Veterinarian Questions About EECVI

Q: Even if the veterinarian follows all the appropriate steps to issue the EECVI, traceability is dependent on the ability of horse owners to complete movement permits correctly. We notice that many owners don’t know how to use the permits (e.g., don’t know that a new permit is required for each movement). How do you work with owners to increase compliance?

A: Even during a traditional health certificate process, there is a significant responsibility on the owner to ensure that the horse is healthy at travel time because the horse may travel up to 30 days after the veterinary inspection. Therefore, the EECVI program simulates what is already taking place with a standard health certificate and each state has the authority to address compliance issues as they see fit. Ultimately, the owner is responsible for not traveling with a sick horse. From a compliance standpoint, we do have the ability to remove access to an EECVI if there are clients who are not complying with the program. Consider addressing outreach efforts to veterinarians with noncompliant clients and ultimately rescinding clients’ access to the program if there are repeated issues. The client could certainly continue to travel on a 30-day health certificate.

Q: Are veterinarians encouraged to not issue an EECVI if the owner isn’t issuing permits correctly?

A: Yes. If outreach and education regarding the use of EECVIs are not working, then the EECVI may not be appropriate for that client. You as a veterinarian are under no obligation to issue an EECVI for your client, and the same goes for a 30 day CVI, if you have questions or concerns regarding the health of the horse. If you have a client that you feel may not be the right fit for this type of program, you are under no obligation to issue an EECVI and should consider that during your conversations with your client.

Q: How do we address horses traveling with professional trainers, but owners are not available to examine their animals for travel?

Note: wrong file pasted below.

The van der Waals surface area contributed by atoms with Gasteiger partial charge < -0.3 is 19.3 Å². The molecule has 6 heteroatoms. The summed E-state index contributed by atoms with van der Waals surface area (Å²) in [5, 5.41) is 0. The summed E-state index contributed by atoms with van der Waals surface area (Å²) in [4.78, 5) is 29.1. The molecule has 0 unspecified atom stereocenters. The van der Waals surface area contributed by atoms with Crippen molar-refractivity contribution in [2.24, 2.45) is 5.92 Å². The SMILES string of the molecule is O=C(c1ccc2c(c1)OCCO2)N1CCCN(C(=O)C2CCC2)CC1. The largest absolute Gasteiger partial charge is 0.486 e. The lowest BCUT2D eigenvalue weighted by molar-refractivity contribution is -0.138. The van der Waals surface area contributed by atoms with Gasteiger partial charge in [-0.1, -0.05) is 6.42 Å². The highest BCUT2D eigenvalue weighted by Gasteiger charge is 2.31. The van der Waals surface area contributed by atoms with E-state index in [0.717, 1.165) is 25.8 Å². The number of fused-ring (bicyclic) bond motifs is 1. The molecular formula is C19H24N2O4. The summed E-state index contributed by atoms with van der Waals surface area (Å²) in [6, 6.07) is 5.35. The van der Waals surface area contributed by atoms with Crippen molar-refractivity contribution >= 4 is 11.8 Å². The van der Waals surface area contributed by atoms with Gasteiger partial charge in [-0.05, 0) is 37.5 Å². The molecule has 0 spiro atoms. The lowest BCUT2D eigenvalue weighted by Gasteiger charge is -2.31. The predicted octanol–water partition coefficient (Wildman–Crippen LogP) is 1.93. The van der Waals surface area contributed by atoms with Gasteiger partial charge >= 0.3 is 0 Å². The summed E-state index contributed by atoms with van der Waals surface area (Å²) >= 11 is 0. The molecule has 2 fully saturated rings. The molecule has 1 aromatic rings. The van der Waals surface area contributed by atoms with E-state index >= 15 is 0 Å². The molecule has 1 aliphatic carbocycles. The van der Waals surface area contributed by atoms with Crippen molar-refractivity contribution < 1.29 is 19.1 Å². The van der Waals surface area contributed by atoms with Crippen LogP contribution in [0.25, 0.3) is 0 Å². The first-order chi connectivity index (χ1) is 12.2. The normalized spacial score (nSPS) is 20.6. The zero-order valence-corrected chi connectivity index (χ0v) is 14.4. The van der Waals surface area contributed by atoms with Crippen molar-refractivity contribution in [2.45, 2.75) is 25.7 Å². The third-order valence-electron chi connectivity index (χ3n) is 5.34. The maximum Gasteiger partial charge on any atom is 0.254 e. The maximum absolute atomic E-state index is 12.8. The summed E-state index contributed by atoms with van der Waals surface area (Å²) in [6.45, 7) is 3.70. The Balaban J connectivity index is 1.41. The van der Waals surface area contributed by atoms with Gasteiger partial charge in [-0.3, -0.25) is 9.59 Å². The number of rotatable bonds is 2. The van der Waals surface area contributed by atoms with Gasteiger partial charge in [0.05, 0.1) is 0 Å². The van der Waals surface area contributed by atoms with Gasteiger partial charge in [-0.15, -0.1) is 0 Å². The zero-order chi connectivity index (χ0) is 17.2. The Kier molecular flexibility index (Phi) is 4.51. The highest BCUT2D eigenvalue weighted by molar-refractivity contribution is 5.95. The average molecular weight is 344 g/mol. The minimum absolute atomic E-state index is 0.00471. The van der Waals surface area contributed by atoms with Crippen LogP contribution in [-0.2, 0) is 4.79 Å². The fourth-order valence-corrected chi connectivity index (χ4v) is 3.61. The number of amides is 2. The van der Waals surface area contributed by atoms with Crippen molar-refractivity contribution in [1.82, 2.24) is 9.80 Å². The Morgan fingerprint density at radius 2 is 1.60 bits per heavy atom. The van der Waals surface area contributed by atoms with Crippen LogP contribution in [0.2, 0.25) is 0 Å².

A: The EECVI can only be issued to the equine owner, and the owner must be the one who examines the horse and creates the Health Declaration and Movement Permit to comply with the EECVI program.

Owner Questions About EECVI

Q: Is there information to provide owners on how to access MyVetLink and create their health declaration and movement permits?

A: Information for equine owners about MVL can be found in our Help Center. This video provides an overview of how to create health declaration and movement permits.

Q: Is there a handout we can provide owners with instructions on how to create their movement permits?

A: Step by step instructions for creating HDMPs can be found in our Help Center.

Q: Is there a need for owners to list who is moving the horse (like with a standard CVI)?

A: The EECVI Health Declaration and Movement Permit will list the owner’s information, as the EECVI is issued to the owner and it is up to the owner to commit the movement permits, as well as the origin and destination information.

Q: Does it matter if the owner only travels once a month for six months?

A: No, there is no requirement or limit to travel on an EECVI during the six-month duration.


Q: Is the EECVI only offered through the GVL system?

A: Currently, yes, the EECVI program is only offered through GVL. You can learn more about GVL and sign up here.

Q: What does GVL charge the veterinarian for the EECVI?

A: Veterinarians on the GVL subscription plan are charged $19.99 per EECVI.

Q: What is the cost difference for the veterinarian of the EECVI compared to the regular CVI through GVL?

A: A standard CVI issued through GVL is $5.00 and the EECVI is $19.99.

Q: Can this client information be moved between cooperating clinics, or in the event of a practice sale?

A: No, at this time, client information cannot be transferred between clinics.

All About EECVIs

This program has been approved for one hour of continuing education credit in jurisdictions that recognize RACE approval.
This webinar was recorded and is available to watch online.